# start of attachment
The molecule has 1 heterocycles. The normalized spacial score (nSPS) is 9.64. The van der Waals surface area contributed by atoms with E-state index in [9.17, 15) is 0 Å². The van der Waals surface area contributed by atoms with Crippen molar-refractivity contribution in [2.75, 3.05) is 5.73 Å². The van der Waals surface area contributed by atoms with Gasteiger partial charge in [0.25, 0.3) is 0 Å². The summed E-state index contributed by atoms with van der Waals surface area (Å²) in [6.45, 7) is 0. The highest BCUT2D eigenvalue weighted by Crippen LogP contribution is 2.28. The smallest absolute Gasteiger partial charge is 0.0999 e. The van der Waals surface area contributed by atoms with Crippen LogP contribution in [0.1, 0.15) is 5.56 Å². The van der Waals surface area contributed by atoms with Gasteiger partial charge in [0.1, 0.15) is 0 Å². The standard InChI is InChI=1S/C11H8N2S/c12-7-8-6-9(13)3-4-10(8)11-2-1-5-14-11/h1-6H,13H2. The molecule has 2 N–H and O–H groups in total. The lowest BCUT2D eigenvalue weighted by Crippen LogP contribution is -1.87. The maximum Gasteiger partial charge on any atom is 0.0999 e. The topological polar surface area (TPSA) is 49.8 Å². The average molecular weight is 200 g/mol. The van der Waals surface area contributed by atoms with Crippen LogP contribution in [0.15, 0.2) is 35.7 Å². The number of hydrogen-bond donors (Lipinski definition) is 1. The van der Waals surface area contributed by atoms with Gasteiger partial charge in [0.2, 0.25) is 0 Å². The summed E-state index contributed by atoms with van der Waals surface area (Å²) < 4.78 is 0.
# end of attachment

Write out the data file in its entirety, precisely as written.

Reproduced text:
The molecule has 1 heterocycles. The normalized spacial score (nSPS) is 9.64. The van der Waals surface area contributed by atoms with E-state index in [9.17, 15) is 0 Å². The van der Waals surface area contributed by atoms with Crippen molar-refractivity contribution in [2.75, 3.05) is 5.73 Å². The van der Waals surface area contributed by atoms with Gasteiger partial charge in [0.25, 0.3) is 0 Å². The summed E-state index contributed by atoms with van der Waals surface area (Å²) in [6.45, 7) is 0. The highest BCUT2D eigenvalue weighted by Crippen LogP contribution is 2.28. The smallest absolute Gasteiger partial charge is 0.0999 e. The van der Waals surface area contributed by atoms with Crippen LogP contribution in [0.1, 0.15) is 5.56 Å². The van der Waals surface area contributed by atoms with Gasteiger partial charge in [0.1, 0.15) is 0 Å². The standard InChI is InChI=1S/C11H8N2S/c12-7-8-6-9(13)3-4-10(8)11-2-1-5-14-11/h1-6H,13H2. The molecule has 2 N–H and O–H groups in total. The lowest BCUT2D eigenvalue weighted by Crippen LogP contribution is -1.87. The maximum Gasteiger partial charge on any atom is 0.0999 e. The topological polar surface area (TPSA) is 49.8 Å². The average molecular weight is 200 g/mol. The van der Waals surface area contributed by atoms with Crippen LogP contribution in [0.15, 0.2) is 35.7 Å². The number of hydrogen-bond donors (Lipinski definition) is 1. The van der Waals surface area contributed by atoms with Gasteiger partial charge in [0.2, 0.25) is 0 Å². The summed E-state index contributed by atoms with van der Waals surface area (Å²) < 4.78 is 0.